Germany's Red Army Faction evolved from student protest to bombings, kidnappings and shootouts with police. The group transformed dissent into spectacular media event. This documentary picks up the story.
A new book and documentary tell us more about the story behind Men at Work's song Down Under – and the court case it eventually led to. They also prompt questions about current Australian copyright law.
Mad Max: Fury Road has generated heated coverage since its release last month. But focussing on the film's terse script may be missing the point: it should be read as a poem, and a provocative one at that.
The Doof Warrior in Mad Max: Fury Road is a red-jumpsuited, masked guitarist, bungee-strapped to the front of the Doof Wagon, a massive, mobile speaker stack, replete with on-board drummers. What's not to love?
David Court, Australian Film, Television and Radio School
The producers of a creationist doc took advantage of Screen Australia's tax offsets. Were they exploiting a loophole? Hardly – and there's good reason why producers of all films should enjoy such benefits.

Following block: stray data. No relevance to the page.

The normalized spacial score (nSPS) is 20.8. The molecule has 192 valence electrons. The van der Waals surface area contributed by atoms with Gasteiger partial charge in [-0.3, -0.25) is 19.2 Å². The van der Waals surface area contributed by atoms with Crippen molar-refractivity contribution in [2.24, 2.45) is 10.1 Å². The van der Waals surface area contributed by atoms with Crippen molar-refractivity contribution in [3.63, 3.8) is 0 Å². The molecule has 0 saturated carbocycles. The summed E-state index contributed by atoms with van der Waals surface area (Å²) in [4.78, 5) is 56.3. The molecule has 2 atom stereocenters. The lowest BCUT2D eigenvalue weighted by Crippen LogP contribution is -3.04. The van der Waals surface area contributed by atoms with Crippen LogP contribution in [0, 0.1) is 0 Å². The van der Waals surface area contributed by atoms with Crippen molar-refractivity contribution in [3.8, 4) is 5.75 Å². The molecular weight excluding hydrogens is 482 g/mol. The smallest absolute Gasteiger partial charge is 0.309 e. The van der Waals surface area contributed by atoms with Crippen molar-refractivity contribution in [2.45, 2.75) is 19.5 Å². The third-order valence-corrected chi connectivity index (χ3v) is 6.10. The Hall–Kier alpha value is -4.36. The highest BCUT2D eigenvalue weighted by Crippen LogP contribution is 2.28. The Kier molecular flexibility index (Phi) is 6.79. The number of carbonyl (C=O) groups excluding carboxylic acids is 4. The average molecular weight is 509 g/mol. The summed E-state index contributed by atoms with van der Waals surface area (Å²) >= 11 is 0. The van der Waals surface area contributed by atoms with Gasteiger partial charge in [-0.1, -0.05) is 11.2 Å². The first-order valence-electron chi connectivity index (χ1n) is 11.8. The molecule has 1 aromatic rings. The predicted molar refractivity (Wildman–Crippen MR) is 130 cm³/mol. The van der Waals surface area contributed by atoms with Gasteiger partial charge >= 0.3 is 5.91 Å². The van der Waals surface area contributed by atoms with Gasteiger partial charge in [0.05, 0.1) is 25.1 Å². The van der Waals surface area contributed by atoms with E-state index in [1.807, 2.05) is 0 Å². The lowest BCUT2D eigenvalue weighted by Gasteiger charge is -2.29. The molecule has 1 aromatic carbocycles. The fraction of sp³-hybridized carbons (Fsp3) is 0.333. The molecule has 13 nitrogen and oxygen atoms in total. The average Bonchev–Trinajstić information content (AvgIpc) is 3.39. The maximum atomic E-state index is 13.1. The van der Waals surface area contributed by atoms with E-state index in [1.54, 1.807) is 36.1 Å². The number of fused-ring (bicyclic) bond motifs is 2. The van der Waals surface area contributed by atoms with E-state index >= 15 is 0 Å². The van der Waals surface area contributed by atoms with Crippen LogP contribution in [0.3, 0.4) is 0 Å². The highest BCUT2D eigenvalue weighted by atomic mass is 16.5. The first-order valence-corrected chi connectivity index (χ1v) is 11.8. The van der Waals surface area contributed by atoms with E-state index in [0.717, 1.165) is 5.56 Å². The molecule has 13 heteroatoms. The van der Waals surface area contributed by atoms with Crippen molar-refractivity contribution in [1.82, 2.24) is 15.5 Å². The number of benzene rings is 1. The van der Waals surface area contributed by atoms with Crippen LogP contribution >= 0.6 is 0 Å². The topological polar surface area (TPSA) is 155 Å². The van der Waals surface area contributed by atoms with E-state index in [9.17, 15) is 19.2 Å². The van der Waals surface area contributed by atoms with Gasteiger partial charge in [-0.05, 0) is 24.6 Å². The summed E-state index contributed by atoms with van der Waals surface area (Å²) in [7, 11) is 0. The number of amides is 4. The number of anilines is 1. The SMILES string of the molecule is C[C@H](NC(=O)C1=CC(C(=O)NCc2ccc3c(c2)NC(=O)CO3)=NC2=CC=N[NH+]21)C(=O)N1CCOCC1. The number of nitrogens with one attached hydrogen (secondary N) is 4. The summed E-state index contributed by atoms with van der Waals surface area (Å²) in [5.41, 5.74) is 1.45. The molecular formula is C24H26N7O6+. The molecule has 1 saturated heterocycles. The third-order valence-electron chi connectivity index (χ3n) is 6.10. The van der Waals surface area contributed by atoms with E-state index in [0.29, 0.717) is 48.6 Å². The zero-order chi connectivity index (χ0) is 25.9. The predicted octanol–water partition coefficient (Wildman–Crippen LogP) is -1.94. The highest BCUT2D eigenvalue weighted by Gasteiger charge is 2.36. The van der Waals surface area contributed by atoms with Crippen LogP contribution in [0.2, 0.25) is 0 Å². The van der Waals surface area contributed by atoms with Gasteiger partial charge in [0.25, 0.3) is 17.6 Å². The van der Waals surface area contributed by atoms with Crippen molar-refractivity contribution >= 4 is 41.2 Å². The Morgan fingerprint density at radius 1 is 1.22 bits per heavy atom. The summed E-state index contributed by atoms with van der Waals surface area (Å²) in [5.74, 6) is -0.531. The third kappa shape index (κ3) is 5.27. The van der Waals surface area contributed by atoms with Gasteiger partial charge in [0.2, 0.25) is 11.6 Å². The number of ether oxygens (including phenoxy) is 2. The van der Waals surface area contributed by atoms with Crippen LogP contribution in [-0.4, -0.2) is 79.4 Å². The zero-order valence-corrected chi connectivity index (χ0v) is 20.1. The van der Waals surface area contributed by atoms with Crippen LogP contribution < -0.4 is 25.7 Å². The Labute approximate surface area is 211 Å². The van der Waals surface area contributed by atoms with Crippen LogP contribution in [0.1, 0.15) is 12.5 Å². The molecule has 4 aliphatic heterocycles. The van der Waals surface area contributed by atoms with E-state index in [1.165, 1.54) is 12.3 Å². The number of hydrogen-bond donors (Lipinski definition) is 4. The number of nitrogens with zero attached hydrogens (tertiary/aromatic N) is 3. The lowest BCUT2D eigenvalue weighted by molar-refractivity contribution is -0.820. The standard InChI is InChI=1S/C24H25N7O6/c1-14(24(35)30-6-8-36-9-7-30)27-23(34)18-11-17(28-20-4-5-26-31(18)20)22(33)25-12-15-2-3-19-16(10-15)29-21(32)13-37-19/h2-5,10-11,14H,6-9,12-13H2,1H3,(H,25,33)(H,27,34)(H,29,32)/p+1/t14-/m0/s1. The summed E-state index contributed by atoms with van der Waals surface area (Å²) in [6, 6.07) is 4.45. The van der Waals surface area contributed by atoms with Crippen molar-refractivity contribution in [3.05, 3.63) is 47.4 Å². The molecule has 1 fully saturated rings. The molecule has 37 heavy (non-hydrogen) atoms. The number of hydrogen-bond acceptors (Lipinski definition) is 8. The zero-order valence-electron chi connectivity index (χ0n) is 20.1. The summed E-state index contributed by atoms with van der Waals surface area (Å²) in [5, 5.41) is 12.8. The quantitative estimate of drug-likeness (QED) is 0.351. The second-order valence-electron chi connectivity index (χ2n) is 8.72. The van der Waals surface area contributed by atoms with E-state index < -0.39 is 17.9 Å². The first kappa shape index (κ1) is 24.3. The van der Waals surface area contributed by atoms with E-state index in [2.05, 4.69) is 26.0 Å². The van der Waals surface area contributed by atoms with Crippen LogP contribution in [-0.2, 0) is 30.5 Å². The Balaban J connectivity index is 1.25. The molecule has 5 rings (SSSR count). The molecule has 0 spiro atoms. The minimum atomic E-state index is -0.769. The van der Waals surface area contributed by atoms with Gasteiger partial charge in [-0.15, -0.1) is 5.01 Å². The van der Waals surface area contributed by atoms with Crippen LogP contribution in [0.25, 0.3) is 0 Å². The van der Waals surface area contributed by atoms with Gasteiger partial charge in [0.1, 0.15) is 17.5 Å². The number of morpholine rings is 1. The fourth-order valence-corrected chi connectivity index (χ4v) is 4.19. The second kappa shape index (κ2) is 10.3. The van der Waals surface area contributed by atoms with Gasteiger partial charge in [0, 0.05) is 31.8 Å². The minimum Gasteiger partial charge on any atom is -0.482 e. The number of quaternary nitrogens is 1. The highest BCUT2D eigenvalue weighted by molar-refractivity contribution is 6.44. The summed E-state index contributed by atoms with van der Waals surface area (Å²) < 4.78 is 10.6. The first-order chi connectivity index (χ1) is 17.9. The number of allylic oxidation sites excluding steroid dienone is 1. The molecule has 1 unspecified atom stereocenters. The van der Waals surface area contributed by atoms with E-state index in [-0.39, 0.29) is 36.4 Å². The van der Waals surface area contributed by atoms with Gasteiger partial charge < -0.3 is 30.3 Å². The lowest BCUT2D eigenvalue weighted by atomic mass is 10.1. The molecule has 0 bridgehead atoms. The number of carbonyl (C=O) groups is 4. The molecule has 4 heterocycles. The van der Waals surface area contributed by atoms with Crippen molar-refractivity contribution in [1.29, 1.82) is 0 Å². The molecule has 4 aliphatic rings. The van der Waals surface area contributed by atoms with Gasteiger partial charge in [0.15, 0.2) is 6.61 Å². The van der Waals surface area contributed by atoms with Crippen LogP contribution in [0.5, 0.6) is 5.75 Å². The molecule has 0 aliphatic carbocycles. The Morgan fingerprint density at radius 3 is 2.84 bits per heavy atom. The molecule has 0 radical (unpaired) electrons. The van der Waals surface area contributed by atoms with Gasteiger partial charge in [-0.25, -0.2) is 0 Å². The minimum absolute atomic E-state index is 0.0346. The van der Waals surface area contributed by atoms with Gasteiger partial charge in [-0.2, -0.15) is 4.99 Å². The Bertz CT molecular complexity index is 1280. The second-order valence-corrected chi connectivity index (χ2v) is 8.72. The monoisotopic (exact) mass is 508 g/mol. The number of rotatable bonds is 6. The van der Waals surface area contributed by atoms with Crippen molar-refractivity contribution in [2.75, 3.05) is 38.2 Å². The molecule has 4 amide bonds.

The current climate is inviting us to conceive of Baltimore not as a place where the law doesn’t work but, more radically, as an example of Italian legal philosopher Giorgio Agamben’s “state of exception".
While MasterChef might teach us a lot about food and food trends, it also glosses over some of the harsher realities of the industry that produces this food. What's the secret to its sudden ratings boost?
In a recent study, of the 53 films watched that had at least one anthropologist as a character, just under half belonged to the horror genre. Why should that be the case? And how were indigenous peoples in those films portrayed?